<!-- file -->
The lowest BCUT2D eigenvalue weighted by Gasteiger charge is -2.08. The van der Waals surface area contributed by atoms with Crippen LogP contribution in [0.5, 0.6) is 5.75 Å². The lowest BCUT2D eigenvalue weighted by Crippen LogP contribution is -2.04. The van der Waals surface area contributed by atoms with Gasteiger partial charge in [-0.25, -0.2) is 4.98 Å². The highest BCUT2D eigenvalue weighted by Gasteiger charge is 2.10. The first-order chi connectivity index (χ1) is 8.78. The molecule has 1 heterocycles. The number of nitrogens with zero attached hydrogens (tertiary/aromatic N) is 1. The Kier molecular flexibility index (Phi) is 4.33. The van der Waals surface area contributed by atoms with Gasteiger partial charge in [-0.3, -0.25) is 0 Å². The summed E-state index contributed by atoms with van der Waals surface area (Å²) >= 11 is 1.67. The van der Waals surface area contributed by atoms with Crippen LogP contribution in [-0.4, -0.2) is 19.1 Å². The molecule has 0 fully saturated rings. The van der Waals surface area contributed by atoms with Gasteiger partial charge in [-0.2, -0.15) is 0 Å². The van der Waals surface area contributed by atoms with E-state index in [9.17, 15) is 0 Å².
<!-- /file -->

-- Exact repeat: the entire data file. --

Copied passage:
The lowest BCUT2D eigenvalue weighted by Gasteiger charge is -2.08. The van der Waals surface area contributed by atoms with Crippen LogP contribution in [0.5, 0.6) is 5.75 Å². The lowest BCUT2D eigenvalue weighted by Crippen LogP contribution is -2.04. The van der Waals surface area contributed by atoms with Gasteiger partial charge in [-0.25, -0.2) is 4.98 Å². The highest BCUT2D eigenvalue weighted by Gasteiger charge is 2.10. The first-order chi connectivity index (χ1) is 8.78. The molecule has 1 heterocycles. The number of nitrogens with zero attached hydrogens (tertiary/aromatic N) is 1. The Kier molecular flexibility index (Phi) is 4.33. The van der Waals surface area contributed by atoms with Gasteiger partial charge in [-0.3, -0.25) is 0 Å². The summed E-state index contributed by atoms with van der Waals surface area (Å²) >= 11 is 1.67. The van der Waals surface area contributed by atoms with Crippen LogP contribution in [-0.4, -0.2) is 19.1 Å². The molecule has 0 fully saturated rings. The van der Waals surface area contributed by atoms with Gasteiger partial charge in [-0.2, -0.15) is 0 Å². The van der Waals surface area contributed by atoms with E-state index in [9.17, 15) is 0 Å².